What began as a straightforward electrical design contract at the Port of Providence turbine assembly facility quickly became complicated by environmental challenges and a compressed project timeline. Our knowledge and relationships with the site ownership and regulatory stakeholders helped us overcome daunting challenges that threatened the schedule and the turbine project rollout. We knew that, due to the port being located on filled land, subsurface methane gas was a concern that needed to be addressed during construction of the significant site infrastructure. Always putting safety first, we knew there was potential for methane gas to migrate to an overlying building that was housing fabrication operations. We modified the building design to include a sub-slab vapor barrier system, excavated and managed contaminated soils, and expedited permitting activities to quickly construct the temporary building while preventing methane gas from causing a hazardous environment. This modification allowed on-schedule delivery of the wind turbines.
A project this large required collaboration from many avenues. With the project being led by Deepwater Wind and GE, there was a focus to hire local firms, meaning cross-communication was necessary amongst nine other companies. Construction and staging were also local, being performed at four Rhode Island ports: Block Island, Galilee, Quonset Point, and the Port of Providence. Our decade-long relationships with the Port of Providence and the general contractor in charge of the assembly facility delivery were key in solving the environmental, design, and project management challenges.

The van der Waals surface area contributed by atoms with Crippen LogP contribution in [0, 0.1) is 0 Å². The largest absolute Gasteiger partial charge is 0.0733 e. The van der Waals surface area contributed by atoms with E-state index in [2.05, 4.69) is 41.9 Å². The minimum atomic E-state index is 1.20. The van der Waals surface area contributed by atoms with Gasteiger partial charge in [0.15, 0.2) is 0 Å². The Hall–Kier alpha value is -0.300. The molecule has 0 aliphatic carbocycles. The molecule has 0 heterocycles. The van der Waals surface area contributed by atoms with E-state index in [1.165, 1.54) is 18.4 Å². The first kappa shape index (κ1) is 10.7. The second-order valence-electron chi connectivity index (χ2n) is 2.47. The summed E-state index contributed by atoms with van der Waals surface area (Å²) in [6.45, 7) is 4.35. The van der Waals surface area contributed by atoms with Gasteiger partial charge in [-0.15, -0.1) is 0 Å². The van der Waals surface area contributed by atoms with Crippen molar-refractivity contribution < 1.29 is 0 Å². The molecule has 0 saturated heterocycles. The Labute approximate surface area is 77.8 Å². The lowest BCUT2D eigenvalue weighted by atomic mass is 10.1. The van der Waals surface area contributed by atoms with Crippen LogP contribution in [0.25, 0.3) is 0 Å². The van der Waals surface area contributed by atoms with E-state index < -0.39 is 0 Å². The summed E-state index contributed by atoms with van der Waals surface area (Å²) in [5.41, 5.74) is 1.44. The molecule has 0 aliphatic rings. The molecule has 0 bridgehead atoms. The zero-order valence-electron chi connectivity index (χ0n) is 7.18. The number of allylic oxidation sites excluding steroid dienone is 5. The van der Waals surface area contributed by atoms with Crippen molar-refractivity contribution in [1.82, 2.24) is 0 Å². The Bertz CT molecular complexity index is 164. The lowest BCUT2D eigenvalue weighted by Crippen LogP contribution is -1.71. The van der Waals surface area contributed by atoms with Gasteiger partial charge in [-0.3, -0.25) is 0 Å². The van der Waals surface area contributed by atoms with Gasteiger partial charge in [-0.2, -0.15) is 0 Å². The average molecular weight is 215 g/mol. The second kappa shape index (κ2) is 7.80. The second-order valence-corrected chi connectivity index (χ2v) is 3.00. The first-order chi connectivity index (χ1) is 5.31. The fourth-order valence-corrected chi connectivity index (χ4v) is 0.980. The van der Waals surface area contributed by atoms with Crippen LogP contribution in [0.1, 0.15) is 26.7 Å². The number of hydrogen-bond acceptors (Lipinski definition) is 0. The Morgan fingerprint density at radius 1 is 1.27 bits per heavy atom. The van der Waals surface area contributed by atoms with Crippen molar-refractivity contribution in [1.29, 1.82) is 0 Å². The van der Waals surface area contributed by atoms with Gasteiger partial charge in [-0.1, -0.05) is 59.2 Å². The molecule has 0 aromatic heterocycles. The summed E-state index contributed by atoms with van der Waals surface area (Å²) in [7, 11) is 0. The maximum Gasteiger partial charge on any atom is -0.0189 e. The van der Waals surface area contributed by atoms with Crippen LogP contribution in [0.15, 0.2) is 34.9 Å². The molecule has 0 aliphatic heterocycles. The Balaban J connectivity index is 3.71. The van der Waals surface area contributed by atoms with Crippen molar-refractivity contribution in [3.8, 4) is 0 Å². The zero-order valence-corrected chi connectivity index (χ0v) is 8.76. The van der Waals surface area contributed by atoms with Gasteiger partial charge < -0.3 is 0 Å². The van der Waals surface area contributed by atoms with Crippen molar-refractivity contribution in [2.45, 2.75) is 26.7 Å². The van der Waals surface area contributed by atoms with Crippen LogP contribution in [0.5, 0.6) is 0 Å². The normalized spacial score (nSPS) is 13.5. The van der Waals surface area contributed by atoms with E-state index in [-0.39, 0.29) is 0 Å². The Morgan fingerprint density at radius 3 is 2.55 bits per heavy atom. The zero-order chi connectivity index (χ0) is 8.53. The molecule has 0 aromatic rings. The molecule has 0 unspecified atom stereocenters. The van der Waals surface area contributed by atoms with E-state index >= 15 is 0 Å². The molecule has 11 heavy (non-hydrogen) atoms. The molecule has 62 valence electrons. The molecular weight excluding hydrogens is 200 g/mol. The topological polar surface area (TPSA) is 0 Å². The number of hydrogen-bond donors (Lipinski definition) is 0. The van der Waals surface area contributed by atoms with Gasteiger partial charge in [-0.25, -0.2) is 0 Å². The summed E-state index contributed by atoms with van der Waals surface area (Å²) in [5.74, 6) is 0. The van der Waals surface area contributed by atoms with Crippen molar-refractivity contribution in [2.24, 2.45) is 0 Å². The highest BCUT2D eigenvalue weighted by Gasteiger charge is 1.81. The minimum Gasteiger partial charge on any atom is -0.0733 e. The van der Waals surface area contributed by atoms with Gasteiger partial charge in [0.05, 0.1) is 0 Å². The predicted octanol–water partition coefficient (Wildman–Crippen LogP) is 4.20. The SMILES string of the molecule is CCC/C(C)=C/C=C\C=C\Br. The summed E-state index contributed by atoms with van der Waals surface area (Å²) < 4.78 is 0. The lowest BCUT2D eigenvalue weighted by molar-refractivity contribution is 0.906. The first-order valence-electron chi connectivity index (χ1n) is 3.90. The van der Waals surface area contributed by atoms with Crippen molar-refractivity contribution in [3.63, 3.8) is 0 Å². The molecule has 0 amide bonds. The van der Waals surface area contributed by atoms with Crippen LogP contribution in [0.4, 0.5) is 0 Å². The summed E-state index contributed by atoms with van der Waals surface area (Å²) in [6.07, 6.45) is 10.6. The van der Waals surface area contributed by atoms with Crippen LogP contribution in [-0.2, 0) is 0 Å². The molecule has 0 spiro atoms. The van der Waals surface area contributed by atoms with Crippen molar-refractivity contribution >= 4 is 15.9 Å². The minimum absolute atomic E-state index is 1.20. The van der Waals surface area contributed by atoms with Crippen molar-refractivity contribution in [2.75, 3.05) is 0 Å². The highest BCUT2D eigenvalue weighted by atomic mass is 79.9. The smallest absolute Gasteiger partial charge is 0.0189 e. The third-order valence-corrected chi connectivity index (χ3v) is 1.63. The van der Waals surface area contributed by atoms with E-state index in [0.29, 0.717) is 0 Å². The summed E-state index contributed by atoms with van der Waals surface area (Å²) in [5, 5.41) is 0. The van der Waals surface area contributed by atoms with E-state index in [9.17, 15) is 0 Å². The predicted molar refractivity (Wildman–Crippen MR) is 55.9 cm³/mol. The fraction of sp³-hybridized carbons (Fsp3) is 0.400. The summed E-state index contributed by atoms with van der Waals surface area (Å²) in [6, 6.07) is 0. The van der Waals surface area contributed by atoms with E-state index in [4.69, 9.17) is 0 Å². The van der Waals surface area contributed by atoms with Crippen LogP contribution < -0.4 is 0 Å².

The thirty-megawatt five-turbine demonstration project is expected to produce more than 125,000 megawatt hours annually. Power is transmitted from the turbines to the electric grid along a 21-mile transmission submarine power cable buried under the ocean floor, making landfall north of Scarborough Beach in Narragansett. The structures stand 600 feet high and can withstand a Category 3 storm. The system connects New Shoreham to the grid for the first time and allows it to cease using diesel generators that have been replaced with power from the cable supplying the island.
Fuss & O’Neill is committed to client care, flexibility, ingenuity, and development of clean, safe, and sustainable energy resources. A wind turbine creates reliable, pollution-free energy, without the use of fossil fuels, thereby mitigating the generation of greenhouse gases or radioactive or toxic waste. Wind power reduces global warming. The completion of this project will bring clean and reliable energy to the citizens of Rhode Island for years to come, and will act as a model for future offshore wind developments.